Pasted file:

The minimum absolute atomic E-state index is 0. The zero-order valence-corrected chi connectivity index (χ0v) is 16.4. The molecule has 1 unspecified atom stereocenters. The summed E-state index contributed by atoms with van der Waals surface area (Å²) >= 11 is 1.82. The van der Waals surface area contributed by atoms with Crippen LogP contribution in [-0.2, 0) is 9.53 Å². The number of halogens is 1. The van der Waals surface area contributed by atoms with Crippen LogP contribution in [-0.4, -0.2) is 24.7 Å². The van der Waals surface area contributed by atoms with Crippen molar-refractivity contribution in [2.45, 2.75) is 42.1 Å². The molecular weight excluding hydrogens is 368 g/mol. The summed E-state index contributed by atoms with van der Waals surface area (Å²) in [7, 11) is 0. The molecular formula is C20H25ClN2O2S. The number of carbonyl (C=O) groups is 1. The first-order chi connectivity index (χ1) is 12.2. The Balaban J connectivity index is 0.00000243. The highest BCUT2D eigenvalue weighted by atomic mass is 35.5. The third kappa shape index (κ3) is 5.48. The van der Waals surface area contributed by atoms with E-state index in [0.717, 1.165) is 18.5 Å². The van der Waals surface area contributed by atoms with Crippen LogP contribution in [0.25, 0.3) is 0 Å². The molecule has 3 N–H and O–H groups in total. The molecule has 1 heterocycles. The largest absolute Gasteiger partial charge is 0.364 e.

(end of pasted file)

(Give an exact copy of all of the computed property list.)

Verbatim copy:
The minimum absolute atomic E-state index is 0. The zero-order valence-corrected chi connectivity index (χ0v) is 16.4. The molecule has 1 unspecified atom stereocenters. The summed E-state index contributed by atoms with van der Waals surface area (Å²) >= 11 is 1.82. The van der Waals surface area contributed by atoms with Crippen LogP contribution in [-0.2, 0) is 9.53 Å². The number of halogens is 1. The van der Waals surface area contributed by atoms with Crippen LogP contribution in [-0.4, -0.2) is 24.7 Å². The van der Waals surface area contributed by atoms with Crippen molar-refractivity contribution in [2.45, 2.75) is 42.1 Å². The molecular weight excluding hydrogens is 368 g/mol. The summed E-state index contributed by atoms with van der Waals surface area (Å²) in [7, 11) is 0. The molecular formula is C20H25ClN2O2S. The number of carbonyl (C=O) groups is 1. The first-order chi connectivity index (χ1) is 12.2. The Balaban J connectivity index is 0.00000243. The highest BCUT2D eigenvalue weighted by atomic mass is 35.5. The third kappa shape index (κ3) is 5.48. The van der Waals surface area contributed by atoms with E-state index in [0.717, 1.165) is 18.5 Å². The van der Waals surface area contributed by atoms with Crippen LogP contribution in [0.25, 0.3) is 0 Å². The molecule has 3 N–H and O–H groups in total. The molecule has 1 heterocycles. The largest absolute Gasteiger partial charge is 0.364 e.